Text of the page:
"Double Blessing challenges us to reframe our perception of blessing, seeing God's gifts as opportunities for increased generosity." —Pastor Louie Giglio


Summary: A sermon for the 4th Sunday after Pentecost Proper 8 Jesus healing 2 people

4th Sunday after Pentecost

Proper 8

Mark 5: 21-43

"Hush child, God ain’t dead!"

21 ¶ And when Jesus had crossed again in the boat to the other side, a great crowd gathered about him; and he was beside the sea.

22 Then came one of the rulers of the synagogue, Jairus by name; and seeing him, he fell at his feet,

23 and besought him, saying, "My little daughter is at the point of death. Come and lay your hands on her, so that she may be made well, and live."

24 And he went with him. And a great crowd followed him and thronged about him.

25 And there was a woman who had had a flow of blood for twelve years,

26 and who had suffered much under many physicians, and had spent all that she had, and was no better but rather grew worse.

27 She had heard the reports about Jesus, and came up behind him in the crowd and touched his garment.

28 For she said, "If I touch even his garments, I shall be made well."

29 And immediately the hemorrhage ceased; and she felt in her body that she was healed of her disease.

30 And Jesus, perceiving in himself that power had gone forth from him, immediately turned about in the crowd, and said, "Who touched my garments?"

31 And his disciples said to him, "You see the crowd pressing around you, and yet you say, ’Who touched me?’"

32 And he looked around to see who had done it.

33 But the woman, knowing what had been done to her, came in fear and trembling and fell down before him, and told him the whole truth.

34 And he said to her, "Daughter, your faith has made you well; go in peace, and be healed of your disease."

35 ¶ While he was still speaking, there came from the ruler’s house some who said, "Your daughter is dead. Why trouble the Teacher any further?"

36 But ignoring what they said, Jesus said to the ruler of the synagogue, "Do not fear, only believe."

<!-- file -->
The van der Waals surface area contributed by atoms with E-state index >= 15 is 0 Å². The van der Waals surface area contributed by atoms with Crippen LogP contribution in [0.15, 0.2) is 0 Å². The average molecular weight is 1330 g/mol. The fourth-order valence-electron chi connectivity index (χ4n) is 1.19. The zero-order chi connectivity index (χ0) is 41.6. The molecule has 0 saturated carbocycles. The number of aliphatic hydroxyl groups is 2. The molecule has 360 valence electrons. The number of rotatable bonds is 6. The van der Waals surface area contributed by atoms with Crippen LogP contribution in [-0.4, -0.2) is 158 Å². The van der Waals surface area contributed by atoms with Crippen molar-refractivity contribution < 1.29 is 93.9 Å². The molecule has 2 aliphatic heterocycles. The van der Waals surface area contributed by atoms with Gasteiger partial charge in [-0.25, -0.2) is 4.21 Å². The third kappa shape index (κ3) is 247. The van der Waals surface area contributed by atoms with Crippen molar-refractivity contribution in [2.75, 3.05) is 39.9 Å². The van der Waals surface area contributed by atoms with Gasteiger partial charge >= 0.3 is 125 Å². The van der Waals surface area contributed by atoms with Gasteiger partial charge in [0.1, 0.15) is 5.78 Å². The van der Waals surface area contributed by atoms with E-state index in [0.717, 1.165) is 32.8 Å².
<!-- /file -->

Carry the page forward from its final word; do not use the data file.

37 And he allowed no one to follow him except Peter and James and John the brother of James.

38 When they came to the house of the ruler of the synagogue, he saw a tumult, and people weeping and wailing loudly.

39 And when he had entered, he said to them, "Why do you make a tumult and weep? The child is not dead but sleeping."

40 And they laughed at him. But he put them all outside, and took the child’s father and mother and those who were with him, and went in where the child was.

41 Taking her by the hand he said to her, "Talitha cumi"; which means, "Little girl, I say to you, arise."

42 And immediately the girl got up and walked (she was twelve years of age), and they were immediately overcome with amazement.

43 And he strictly charged them that no one should know this, and told them to give her something to eat

Grace and Peace to you from our Lord and Saviour, who is the Christ. Amen

A woman lost her husband and went into an extended grief period. She took flowers to the cemetery weekly. She secluded herself, dropped out of organizations and activities. Her doctor became very concerned about her.

Symptoms of physical illness began to appear. One day, he told her about two of his patients in a nearby hospital. They did not have families to visit them. They were alone in the world. The doctor said to the grieving woman, "Next Sunday, Instead of taking flowers to the cemetery, why don’t you take them to those two lonely patients of mine in the hospital? Just say ’hello’ to them, and see if they need anything; see what you can do for them."

Somewhat reluctantly, the woman did as her doctor suggested. And by that simple little act, the logjam was broken. It melted the ice around her heart. It washed away the bitterness. More and more often she took the flowers to the hospital instead of the cemetery. She found the healing power of God, which she had been resisting, had broken through, and she was healed of the kind of destructive grief that had been diminishing her life. She had moved into the gracious circle - and all because of a simple act of mercy.

We need each other when troubles strike. her simple act of sharing flowers taught her that everyone has troubles in this world.

Everyone has encountered troubles in one form or another. Trouble is everywhere, grief, sorrow, pain, heartache, sickness, loneliness, we could go on and on. As one human being aches, all human beings experience something of that ache. When one hurts all hurt.

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